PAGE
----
The Province is amending the requirements for issuing a notice of decision concerning a zoning by-law to match the notice requirements for official plans. Currently, the regulations require wider notice for a zoning by-law than for other planning matters.
There will be changes to the contents of various notices published in a newspaper or posted on land. These notices will direct readers to where they can find essential information on participating in the approvals process, preserving their appeal rights, etc. The goal is to simplify these notices so there is less public confusion.
Finally, as discussed in our previous newsletter, Bill 73 introduces an amendment that provides approval authorities with the ability to "cut-off" appeals of non-decisions by issuing a notice establishing a 20-day time limit for receiving additional appeals of a non-decision. The requirements for this notice will be prescribed by amendments to existing O. Reg. 543/06 "Official Plans and Plan Amendments," but the details of these requirements have not yet been disclosed.
Public Consultation Strategy
Existing regulations under the Planning Act currently set out minimum requirements regarding the information that must be submitted with each new application. These requirements are usually expanded upon by the relevant municipal official plan in terms of what constitutes a "complete application."
The Province proposes to amend its existing regulations to require that applicants submit a "public consultation strategy" as part of their complete application. What is involved in preparing a "public consultation strategy" has not yet been described by the Province. Many applicants will be familiar with existing informal requirements to hold community consultation meetings or open houses, in addition to the statutory public meeting. The new "public consultation strategy" requirement would appear to make this additional public engagement mandatory, though it will be interesting to see if the regulation will also allow for webbased forms of public engagement.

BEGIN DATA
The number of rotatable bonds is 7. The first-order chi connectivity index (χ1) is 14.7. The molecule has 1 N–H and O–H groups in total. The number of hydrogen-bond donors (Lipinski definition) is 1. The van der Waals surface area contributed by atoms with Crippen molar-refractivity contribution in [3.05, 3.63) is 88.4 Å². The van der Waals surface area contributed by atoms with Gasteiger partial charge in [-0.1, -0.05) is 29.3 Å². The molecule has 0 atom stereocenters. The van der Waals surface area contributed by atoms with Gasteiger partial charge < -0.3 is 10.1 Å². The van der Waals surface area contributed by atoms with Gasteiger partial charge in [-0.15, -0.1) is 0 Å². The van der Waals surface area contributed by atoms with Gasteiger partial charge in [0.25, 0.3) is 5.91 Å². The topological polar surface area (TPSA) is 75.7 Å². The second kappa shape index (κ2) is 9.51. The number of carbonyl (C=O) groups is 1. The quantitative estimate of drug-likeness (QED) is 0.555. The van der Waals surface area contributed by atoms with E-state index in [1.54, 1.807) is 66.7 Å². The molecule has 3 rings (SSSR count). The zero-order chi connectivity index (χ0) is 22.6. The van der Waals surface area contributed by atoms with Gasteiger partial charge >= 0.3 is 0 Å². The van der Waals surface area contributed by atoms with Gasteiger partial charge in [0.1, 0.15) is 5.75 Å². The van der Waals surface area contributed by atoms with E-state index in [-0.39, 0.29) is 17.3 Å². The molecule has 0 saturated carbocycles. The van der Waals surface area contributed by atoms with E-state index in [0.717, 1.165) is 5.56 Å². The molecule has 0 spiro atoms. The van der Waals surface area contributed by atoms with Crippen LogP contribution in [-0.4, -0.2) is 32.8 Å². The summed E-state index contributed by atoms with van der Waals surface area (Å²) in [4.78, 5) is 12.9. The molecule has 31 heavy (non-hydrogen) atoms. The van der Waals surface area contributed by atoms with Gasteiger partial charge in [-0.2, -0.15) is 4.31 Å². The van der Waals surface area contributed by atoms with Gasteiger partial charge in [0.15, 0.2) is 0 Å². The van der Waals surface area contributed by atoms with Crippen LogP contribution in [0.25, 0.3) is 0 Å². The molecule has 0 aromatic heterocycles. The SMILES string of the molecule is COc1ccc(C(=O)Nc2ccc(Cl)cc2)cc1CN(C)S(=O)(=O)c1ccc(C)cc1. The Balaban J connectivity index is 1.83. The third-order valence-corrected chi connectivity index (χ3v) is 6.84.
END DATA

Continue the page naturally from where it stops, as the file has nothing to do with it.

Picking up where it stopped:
Community Planning Permit System
The Province is amending O. Reg. 608/06 "Development Permits" to re-name the "development permit system" to the "community planning permit system." The Province is also amending its regulation to remove the ability to apply for an amendment to a community planning permit system JUNE 3, 2016 within five years of the system coming into effect (unless council passes a resolution to allow applications during the five-year period).
There has been little municipal uptake of the development permit system since it was first introduced as an alternative. It is not clear if the Province is proposing any other changes to what will now be the community planning permit system to encourage implementation. However, we do note that the proposed five-year ban on system amendments is longer than the two-year "timeouts" introduced through Bill 73. Also, the proposed five-year ban is to be implemented through regulation, whereas the two-year "timeouts" appear in the Planning Act itself.
Minor Variance Minutes
O. Reg. 200/96 "Minor Variance Applications" currently prescribes the contents of a record to be forwarded to the Ontario Municipal Board upon receipt of an appeal of a minor variance. The Province proposes to amend this regulation to require that minutes of the public hearing concerning the minor variance be included in the record to be forwarded to the Board. While the Province indicates that this new requirement will enhance citizen engagement, it may pose challenges for Committees of Adjustment and other minor variance decision makers that currently do not produce detailed minutes of their public meetings.
The content of this article is intended to provide a general guide to the subject matter. Specialist advice should be sought about your specific circumstances.